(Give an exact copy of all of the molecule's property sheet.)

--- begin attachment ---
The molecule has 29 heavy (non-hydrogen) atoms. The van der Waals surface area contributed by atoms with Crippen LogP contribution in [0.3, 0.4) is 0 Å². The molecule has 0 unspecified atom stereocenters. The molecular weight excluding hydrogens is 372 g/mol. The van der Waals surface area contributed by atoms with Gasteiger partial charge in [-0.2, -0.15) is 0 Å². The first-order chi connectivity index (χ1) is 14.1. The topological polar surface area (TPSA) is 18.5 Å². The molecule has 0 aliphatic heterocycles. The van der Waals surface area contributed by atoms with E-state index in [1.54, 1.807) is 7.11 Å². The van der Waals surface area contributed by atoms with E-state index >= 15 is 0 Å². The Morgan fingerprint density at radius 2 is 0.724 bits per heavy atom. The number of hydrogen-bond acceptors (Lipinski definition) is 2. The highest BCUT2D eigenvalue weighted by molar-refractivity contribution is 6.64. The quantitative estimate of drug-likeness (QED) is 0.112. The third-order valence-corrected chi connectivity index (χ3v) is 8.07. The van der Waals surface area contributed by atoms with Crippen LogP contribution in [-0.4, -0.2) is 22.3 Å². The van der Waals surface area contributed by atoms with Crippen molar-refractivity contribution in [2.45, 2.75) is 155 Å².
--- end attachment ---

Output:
The molecule has 29 heavy (non-hydrogen) atoms. The van der Waals surface area contributed by atoms with Crippen LogP contribution in [0.3, 0.4) is 0 Å². The molecule has 0 unspecified atom stereocenters. The molecular weight excluding hydrogens is 372 g/mol. The van der Waals surface area contributed by atoms with Gasteiger partial charge in [-0.2, -0.15) is 0 Å². The first-order chi connectivity index (χ1) is 14.1. The topological polar surface area (TPSA) is 18.5 Å². The molecule has 0 aliphatic heterocycles. The van der Waals surface area contributed by atoms with E-state index in [1.54, 1.807) is 7.11 Å². The van der Waals surface area contributed by atoms with E-state index >= 15 is 0 Å². The Morgan fingerprint density at radius 2 is 0.724 bits per heavy atom. The number of hydrogen-bond acceptors (Lipinski definition) is 2. The highest BCUT2D eigenvalue weighted by molar-refractivity contribution is 6.64. The quantitative estimate of drug-likeness (QED) is 0.112. The third-order valence-corrected chi connectivity index (χ3v) is 8.07. The van der Waals surface area contributed by atoms with Crippen LogP contribution in [-0.4, -0.2) is 22.3 Å². The van der Waals surface area contributed by atoms with Crippen molar-refractivity contribution in [2.45, 2.75) is 155 Å².